Does this mechanism of action present a non-negligible potential of, for example,
carcinogenic activity?
What level of exposure has to be achieved to make sure that the workers lifetime cancer
risk isnt increased by more than 1 in 105 (5) or to make sure that even 100 years of
exposure wouldnt significantly increase this risk?
Would there be indicators of a marginal exposure?

-7-

Level of Containment and Carry-over of HiPo APIs


The level of containment is determined on the basis of the occupational exposure limit (OEL)
or the PBECL, respectively. These values reflect the activity profile of the substance and are
based on experimental data from literature or supplied by the customer. The mechanism
of action is the primary parameter when the set of available data is limited. Moreover,
supposing that it is almost impossible to reliably control an average occupational exposure
in a non-routine environment, CARBOGEN AMCIS strictly enforces protective measures,
which include periodic monitoring to ensure that the respective OELs are not exceeded.

Picture 1: Barrier isolation bench in CARBOGEN


AMCIS Bubendorf lab for highly potent APIs.

In general, chemical production may use facilities dedicated to a particular substance


or class of substances, non-dedicated facilities or partially dedicated facilities. Partially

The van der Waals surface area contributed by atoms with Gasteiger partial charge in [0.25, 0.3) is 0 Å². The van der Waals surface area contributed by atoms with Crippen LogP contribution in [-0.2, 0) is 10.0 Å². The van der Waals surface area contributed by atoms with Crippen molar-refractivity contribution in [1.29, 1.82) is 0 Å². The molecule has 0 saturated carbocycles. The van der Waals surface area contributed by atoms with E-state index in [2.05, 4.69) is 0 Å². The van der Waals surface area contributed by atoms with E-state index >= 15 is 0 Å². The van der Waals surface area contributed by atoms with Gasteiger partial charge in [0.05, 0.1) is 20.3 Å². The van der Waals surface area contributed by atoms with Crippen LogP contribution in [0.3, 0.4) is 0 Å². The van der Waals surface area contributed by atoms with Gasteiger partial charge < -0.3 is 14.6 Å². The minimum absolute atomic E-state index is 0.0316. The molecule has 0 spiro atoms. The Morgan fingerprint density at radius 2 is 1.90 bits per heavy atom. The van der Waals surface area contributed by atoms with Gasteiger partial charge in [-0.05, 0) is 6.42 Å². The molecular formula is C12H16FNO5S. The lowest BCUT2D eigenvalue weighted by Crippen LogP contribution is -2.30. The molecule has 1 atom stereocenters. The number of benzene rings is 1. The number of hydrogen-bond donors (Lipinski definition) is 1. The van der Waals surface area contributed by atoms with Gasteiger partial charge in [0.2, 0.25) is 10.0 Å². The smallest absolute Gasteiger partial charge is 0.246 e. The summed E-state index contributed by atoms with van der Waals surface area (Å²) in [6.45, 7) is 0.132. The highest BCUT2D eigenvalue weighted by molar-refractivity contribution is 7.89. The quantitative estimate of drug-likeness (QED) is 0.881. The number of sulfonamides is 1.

dedicated facilities may be dedicated for a long period of time to a single product or used
exclusively, for example, for a group of highly potent APIs. CARBOGEN AMCIS uses nondedicated (multi-purpose) facilities and partially dedicated facilities at its GMP production
sites.
Figure 5 presents an overview of CARBOGEN AMCIS contained facilities. Upon completion
of the Bavla (India) facility expected by end 2009 - compounds belonging to the HiPo
categories III-IV will be produced from laboratory scale up to 1,600 L. This extends the scale
available at the Swiss facilities (Picture 1 and 2) from 600 L.
Figure 5: CARBOGEN AMCIS facilities for GMP-production of highly potent APIs
Laboratories
Facilities:

Kilo-scale
manufacturing
facility

Pilot plant
manufacturing
facility

Up to 250 L

Up to 630 L

Large-scale
manufacturing
facility
(Bavla end 2009)
Up to 1,600 L

Picture 2: Reactors in CARBOGEN AMCIS smallscale Bubendorf facility for highly potent APIs.
Containment: OEL<1 g/m3

Categories III to IV

OEL<1 g/m3